The tentative “change in approach” signalled in Kalinko has however not found traction in our jurisprudence. In Itzikowitz v ABSA Bank Ltd[3], Kalinko was criticised and not followed. The SCA found that the possibility of double recovery (i.e. both the shareholder and the company recovering the same loss from the wrongdoer) forms the basis for the reflective loss principle. However, the Court in Kalinko had incorrectly elevated the absence of any possibility of double recovery to form a new self-standing exception to the reflective loss principle, when the Court ought to have asked a prior question, namely whether the loss suffered by the shareholder was separate and distinct from the loss suffered by the company. The Court in Kalinko had thus allowed the enquiry into whether there might be a double recovery to determine whether there was an actionable duty owed to the shareholder.

The applicability of section 161

The applicability of section 161 was however not in issue in The appellant instead had relied for his reflective loss claim on section 218(2) – “Any person who contravenes any provision of this Act is liable to any other person for any loss or damage suffered by that person as a result of that contravention.Itzikowitz accordingly cannot be considered authority on the potential availability of a claim for reflective loss brought in terms of section 161.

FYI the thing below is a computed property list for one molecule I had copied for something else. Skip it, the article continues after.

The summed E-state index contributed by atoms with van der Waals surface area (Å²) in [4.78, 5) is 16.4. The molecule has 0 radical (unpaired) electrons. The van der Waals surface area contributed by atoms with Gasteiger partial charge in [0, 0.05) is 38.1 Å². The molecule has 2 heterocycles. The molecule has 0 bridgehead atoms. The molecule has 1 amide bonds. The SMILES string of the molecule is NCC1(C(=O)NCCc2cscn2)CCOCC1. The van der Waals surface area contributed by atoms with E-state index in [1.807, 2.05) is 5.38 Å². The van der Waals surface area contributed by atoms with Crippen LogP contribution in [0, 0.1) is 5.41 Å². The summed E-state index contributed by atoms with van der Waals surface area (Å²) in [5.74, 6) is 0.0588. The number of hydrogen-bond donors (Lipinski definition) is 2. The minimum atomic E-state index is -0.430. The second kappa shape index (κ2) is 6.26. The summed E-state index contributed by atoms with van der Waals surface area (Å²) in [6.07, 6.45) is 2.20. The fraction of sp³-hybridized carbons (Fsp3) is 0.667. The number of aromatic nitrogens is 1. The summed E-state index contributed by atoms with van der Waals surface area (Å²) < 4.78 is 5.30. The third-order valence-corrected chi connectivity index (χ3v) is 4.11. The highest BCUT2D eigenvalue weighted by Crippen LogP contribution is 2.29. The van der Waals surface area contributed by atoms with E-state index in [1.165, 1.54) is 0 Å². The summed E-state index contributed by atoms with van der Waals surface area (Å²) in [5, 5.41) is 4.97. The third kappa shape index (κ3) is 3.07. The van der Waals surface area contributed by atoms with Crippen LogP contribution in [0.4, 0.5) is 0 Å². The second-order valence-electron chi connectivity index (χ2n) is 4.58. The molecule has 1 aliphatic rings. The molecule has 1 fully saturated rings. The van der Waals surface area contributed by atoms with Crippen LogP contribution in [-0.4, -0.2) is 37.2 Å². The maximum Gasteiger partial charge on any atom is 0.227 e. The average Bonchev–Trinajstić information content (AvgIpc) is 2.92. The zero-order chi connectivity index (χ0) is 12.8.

In London & others v Department of Transport, Roads and Public Works, Northern Cape & others[4], the SCA upheld an exception to a delictual claim for reflective loss, noting that the particulars of claim had failed to allege that the shareholders’ loss was separate and distinct from that suffered by the company and caused by breach of a legal duty independently owed to shareholders. Once again, section 161 was not relied upon by the plaintiff and therefore not interpreted by the Court.

In Hlumisa Investment Holdings RF Ltd and Another v Kirkinis and Others[5], the Court once again dealt with a claim for reflective loss brought in terms of section 218(2), and once again upheld the reflective loss rule excluding the claim without having to determine the applicability or correct interpretation of section 161.

There is accordingly no guidance from existing precedent on the question of whether section 161 is wide enough to encompass a claim by a shareholder to recover the diminution in value of its shareholding from the directors whose breaches of fiduciary duties caused such diminution, given that there is no reported case in which a plaintiff has sued for reflective loss in terms of section 161.

Given the firm entrenchment of the reflective loss rule in our jurisprudence, and the emphasis placed on the separate legal personality of the company as the foundation of that rule, it is perhaps likely that a court faced with such a claim would read the wording of section 161 down in order to avoid upholding a claim for reflective loss, so that a diminution in value of shares would be held not to constitute “any harm done to the securities holderin terms of section 161, but would rather be regarded as loss only to the company, notwithstanding the shareholder’s actual reflective loss.


[1] [2001] 1 All ER 481

[2] Act 71 of 2008

[3] 2016 (4) SA 432 (SCA)

[4] (1035/2018) [2019] ZASCA 144 (30 October 2019)

[5] 2020 (5) SA 419 (SCA)

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by Pierre Burger, Director